Corpus linguistics and language teaching The next nexus? Doug Biber Northern Arizona University
Goals of the talk • Introduce corpus linguistics • Present case studies illustrating the surprising findings that emerge from corpus-based research • Discuss the application of corpus research to classroom teaching and materials development
What is corpus linguistics? • A research approach for describing language use: How do speakers and writers actually use the vocabulary and grammar resources available in a language?
What is a corpus? • A large, principled collection of ‘natural’ texts stored on computer • A corpus should ‘represent’ particular language varieties or registers (e.g., conversation or university textbooks) • Design is important: texts must be sampled from particular target registers • Size is equally important: Some language features are rare but still have systematic patterns of use
Characteristics of corpus-based analysis (I) • Relies on computer-assisted techniques • Concordancers (‘KWIC’ displays = ‘Key Word In Context’) • Computer programs • Automatic (e.g., grammatical ‘taggers’) • Interactive (to code grammatical variants)
Characteristics of corpus-based analysis (II) • Analyses are empirical • Uses both quantitative and qualitative / interpretive techniques • Meaningful analyses must be motivated by linguistic research questions (not simply by the availability of a corpus)
So what is corpus linguistics? • A research approach – A way of thinking about language • Shines the spot light on language use: registers and language for specific purposes • Allows investigation of language choice: Why does a speaker use a particular word or grammatical form rather than alternatives? • Allows investigation of meaning in context: why synonyms are usually not interchangeable • Allows investigation of language preference: what forms are rare? What is especially common?
Corpus descriptions capture the complexities of actual use • Language use is often systematic but complex • Corpus-based studies can consider the range of relevant factors and the interactions among factors • Corpus analysis describes the patterns of use, but it cannot directly determine how those findings are relevant for language learning • That is, corpus analyses provide the basis for informed decisions by teachers – not necessarily the immediate content of our language teaching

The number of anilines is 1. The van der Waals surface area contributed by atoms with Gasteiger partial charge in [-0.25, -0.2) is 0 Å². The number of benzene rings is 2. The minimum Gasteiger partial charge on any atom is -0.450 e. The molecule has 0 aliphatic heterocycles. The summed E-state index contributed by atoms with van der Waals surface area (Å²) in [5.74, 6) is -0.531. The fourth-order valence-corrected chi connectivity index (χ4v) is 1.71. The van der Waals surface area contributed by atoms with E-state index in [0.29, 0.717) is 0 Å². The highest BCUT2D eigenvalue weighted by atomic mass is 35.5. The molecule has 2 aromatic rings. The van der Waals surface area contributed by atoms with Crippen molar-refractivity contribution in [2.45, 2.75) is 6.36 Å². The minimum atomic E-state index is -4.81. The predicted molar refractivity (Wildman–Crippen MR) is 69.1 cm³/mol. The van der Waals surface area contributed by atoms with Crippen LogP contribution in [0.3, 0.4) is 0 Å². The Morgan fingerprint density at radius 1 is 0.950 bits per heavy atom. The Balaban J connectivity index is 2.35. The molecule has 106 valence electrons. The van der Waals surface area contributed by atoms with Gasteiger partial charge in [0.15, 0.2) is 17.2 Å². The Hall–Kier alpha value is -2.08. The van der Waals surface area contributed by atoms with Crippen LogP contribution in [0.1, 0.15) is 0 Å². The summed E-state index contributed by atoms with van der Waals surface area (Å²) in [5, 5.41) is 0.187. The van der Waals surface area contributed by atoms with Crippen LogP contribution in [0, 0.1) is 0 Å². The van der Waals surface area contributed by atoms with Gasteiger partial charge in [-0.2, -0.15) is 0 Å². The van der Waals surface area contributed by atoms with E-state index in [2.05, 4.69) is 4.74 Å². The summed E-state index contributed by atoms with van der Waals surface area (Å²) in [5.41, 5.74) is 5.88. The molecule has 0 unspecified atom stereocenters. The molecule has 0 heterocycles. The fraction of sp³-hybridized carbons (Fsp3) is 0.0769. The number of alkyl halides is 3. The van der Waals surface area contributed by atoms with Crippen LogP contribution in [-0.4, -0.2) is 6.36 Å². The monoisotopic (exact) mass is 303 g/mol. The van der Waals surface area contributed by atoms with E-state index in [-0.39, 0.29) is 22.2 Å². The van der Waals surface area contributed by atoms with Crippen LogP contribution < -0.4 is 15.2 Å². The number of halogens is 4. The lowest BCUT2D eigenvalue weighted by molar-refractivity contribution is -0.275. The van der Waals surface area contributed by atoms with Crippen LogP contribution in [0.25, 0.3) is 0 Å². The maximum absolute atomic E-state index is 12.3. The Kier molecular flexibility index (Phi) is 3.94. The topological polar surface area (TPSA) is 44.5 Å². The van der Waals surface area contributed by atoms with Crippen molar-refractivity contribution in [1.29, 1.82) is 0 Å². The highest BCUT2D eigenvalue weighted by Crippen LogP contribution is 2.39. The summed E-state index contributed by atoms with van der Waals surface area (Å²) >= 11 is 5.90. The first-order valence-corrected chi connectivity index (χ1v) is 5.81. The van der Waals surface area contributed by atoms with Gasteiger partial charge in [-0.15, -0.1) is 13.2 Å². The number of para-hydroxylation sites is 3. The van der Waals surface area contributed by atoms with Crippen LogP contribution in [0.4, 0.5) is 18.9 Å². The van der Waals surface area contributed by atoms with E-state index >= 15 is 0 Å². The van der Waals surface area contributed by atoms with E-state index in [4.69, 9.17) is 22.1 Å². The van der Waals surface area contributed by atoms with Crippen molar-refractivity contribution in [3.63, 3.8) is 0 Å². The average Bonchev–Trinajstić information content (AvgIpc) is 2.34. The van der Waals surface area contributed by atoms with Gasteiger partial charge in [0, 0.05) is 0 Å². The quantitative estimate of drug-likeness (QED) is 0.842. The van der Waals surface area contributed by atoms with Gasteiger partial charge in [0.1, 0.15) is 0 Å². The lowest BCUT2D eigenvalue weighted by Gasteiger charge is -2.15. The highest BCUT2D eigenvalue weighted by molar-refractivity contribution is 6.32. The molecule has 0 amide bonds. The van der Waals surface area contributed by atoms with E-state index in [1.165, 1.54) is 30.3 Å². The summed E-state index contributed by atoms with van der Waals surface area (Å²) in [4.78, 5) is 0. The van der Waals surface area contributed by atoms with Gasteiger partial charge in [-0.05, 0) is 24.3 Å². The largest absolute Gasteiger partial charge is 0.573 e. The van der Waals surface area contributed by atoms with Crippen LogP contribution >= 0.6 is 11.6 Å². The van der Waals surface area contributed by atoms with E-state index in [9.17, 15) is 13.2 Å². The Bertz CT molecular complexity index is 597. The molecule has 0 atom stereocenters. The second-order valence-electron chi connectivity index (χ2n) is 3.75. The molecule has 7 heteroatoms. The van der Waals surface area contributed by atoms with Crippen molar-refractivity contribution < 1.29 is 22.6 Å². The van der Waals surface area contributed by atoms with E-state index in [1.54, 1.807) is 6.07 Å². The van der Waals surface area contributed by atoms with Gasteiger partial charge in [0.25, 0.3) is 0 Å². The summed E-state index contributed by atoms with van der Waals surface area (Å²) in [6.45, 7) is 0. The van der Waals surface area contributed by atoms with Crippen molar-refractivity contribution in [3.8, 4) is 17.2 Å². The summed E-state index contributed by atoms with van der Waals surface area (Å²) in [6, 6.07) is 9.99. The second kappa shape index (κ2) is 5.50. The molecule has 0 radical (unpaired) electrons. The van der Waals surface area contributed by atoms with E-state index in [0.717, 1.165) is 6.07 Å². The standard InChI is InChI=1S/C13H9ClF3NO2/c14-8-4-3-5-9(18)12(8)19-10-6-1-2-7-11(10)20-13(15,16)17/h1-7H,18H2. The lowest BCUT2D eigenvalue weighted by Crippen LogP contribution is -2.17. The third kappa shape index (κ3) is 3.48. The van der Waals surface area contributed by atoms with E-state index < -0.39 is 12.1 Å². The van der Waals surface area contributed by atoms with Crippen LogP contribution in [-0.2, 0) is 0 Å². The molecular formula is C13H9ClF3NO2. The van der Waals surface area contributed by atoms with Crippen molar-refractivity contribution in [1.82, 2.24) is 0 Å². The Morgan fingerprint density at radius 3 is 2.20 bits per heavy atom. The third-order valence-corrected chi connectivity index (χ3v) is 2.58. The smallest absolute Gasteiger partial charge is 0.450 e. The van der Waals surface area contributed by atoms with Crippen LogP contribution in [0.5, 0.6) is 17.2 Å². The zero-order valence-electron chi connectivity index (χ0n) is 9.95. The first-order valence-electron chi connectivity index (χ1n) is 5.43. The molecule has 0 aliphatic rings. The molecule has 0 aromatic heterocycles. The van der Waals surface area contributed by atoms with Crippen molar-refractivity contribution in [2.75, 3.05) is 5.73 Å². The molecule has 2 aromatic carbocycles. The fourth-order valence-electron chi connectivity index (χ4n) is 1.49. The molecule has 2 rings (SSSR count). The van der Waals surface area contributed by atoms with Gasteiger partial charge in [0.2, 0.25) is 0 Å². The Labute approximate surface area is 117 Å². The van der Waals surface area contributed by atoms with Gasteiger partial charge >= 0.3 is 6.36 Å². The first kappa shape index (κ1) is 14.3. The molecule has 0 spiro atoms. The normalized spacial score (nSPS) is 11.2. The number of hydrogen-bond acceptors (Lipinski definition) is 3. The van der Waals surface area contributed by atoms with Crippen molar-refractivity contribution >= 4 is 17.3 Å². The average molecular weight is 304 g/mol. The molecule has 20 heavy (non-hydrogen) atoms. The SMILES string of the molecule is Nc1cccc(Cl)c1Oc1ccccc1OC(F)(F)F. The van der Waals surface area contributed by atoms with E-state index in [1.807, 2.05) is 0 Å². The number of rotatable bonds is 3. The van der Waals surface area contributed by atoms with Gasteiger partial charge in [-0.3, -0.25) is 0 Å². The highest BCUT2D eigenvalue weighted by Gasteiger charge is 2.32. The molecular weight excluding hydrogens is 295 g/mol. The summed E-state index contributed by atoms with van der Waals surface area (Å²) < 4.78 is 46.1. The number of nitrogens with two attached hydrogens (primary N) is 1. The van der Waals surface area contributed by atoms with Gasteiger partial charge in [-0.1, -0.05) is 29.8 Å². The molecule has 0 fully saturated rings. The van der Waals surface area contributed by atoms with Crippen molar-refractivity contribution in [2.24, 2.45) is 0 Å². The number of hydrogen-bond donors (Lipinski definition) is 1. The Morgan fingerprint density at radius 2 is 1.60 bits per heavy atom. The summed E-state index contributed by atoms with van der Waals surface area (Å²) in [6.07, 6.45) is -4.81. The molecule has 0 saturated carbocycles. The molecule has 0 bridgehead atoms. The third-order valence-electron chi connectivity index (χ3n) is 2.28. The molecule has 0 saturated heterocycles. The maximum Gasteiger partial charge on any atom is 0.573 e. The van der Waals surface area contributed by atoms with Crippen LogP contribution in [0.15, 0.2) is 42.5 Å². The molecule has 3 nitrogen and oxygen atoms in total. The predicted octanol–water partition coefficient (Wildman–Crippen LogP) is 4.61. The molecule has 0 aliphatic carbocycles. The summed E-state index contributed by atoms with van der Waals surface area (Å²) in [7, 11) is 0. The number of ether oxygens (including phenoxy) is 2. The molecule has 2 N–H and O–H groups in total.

Case studies • Vocabulary • Grammar • Lexico-grammar
Corpus-based descriptions of vocabulary:Selected reference works Learner dictionaries based on corpora: Longman Dictionary of Contemporary English (LDOCE); Collins COBUILD English Dictionary Vocabulary textbooks based on corpora: McCarthy and O’Dell; Basic Vocabulary in Use Thornbury; Natural Grammar Academic studies of collocation: Sinclair 1991; Partington 1998
Case studies on vocabulary • Corpus-based dictionaries • Collocation • Semantic prosody
Case studies on vocabulary (1):Corpus-based dictionaries • The order of meanings reflects use e.g. LDOCE entry for concerned: Meaning 1: ‘involved in something’ (reach an agreement with all concerned) Meaning 2: ‘worried’ (concerned about how little I eat) • Identifies common words and register differences Words moderately common in speech (not writing -- LDOCE) flood, hopefully, messy, potato, shave, underneath Words moderately common in writing (not speech -- LDOCE) focus, glance, moreover, pollution, scope, underlying
Case studies on vocabulary (2):Collocations For example: Large number(s) ‘quantity’ scale proportion amount versus Great deal (of) ‘impressive’ importance majority (see Firth 1957; Sinclair 1991; Partington 1998; Biber, Conrad, Reppen 1998)
Case studies on vocabulary (3):Semantic prosody Copular verbs that mean ‘become’: turn black, red, white, pale come alive, loose, true, unstuck go crazy, mad, wrong, bad (Longman Grammar of Spoken and Written English, 444-445) (cf. Partington 1998)
Corpus-based studies of grammar • Demonstrative pronouns: this versus that • Word classes: nouns, verbs, pronouns • Dependent clauses: that-clauses versus to-clauses • (From the Longman Grammar of Spoken and Written English)
Case studies on grammar (1)The grammar of individual words: Demonstrative pronouns this versus that • The traditional description of the difference: • This refers to a thing near the speaker • That refers to something that is not near the speaker
The grammar of individual words (cont.) Demonstrative pronouns that versus this
Demonstrative pronouns that versus this (cont.) • Examples of that in conversation (vague or situational reference) That was delicious. A: I was, I was flat on my back. B: Uh, I can't sleep like that • Examples of this in academic writing (text deixis) GAAP requires that a business use the accrual basis. This means that the accountant records revenues as they are earned…